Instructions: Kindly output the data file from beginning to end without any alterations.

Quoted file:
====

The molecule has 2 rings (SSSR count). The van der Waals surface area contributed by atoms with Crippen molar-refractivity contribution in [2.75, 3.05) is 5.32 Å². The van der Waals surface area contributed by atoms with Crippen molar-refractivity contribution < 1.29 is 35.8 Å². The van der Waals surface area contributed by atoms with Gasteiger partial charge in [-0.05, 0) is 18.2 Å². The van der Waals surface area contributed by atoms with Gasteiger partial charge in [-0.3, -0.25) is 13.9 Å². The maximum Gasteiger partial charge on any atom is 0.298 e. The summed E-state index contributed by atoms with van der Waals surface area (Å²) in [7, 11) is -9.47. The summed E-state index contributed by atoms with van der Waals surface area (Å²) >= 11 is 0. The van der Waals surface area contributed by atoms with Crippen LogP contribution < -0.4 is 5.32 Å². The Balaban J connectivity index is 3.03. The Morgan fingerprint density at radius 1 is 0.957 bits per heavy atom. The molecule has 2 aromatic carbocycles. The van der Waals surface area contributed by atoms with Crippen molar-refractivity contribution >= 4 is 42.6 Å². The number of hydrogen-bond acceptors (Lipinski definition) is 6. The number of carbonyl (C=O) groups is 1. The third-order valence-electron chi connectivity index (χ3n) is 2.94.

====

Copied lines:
The molecule has 2 rings (SSSR count). The van der Waals surface area contributed by atoms with Crippen molar-refractivity contribution in [2.75, 3.05) is 5.32 Å². The van der Waals surface area contributed by atoms with Crippen molar-refractivity contribution < 1.29 is 35.8 Å². The van der Waals surface area contributed by atoms with Gasteiger partial charge in [-0.05, 0) is 18.2 Å². The van der Waals surface area contributed by atoms with Gasteiger partial charge in [-0.3, -0.25) is 13.9 Å². The maximum Gasteiger partial charge on any atom is 0.298 e. The summed E-state index contributed by atoms with van der Waals surface area (Å²) in [7, 11) is -9.47. The summed E-state index contributed by atoms with van der Waals surface area (Å²) >= 11 is 0. The van der Waals surface area contributed by atoms with Crippen LogP contribution < -0.4 is 5.32 Å². The Balaban J connectivity index is 3.03. The Morgan fingerprint density at radius 1 is 0.957 bits per heavy atom. The molecule has 2 aromatic carbocycles. The van der Waals surface area contributed by atoms with Crippen molar-refractivity contribution >= 4 is 42.6 Å². The number of hydrogen-bond acceptors (Lipinski definition) is 6. The number of carbonyl (C=O) groups is 1. The third-order valence-electron chi connectivity index (χ3n) is 2.94.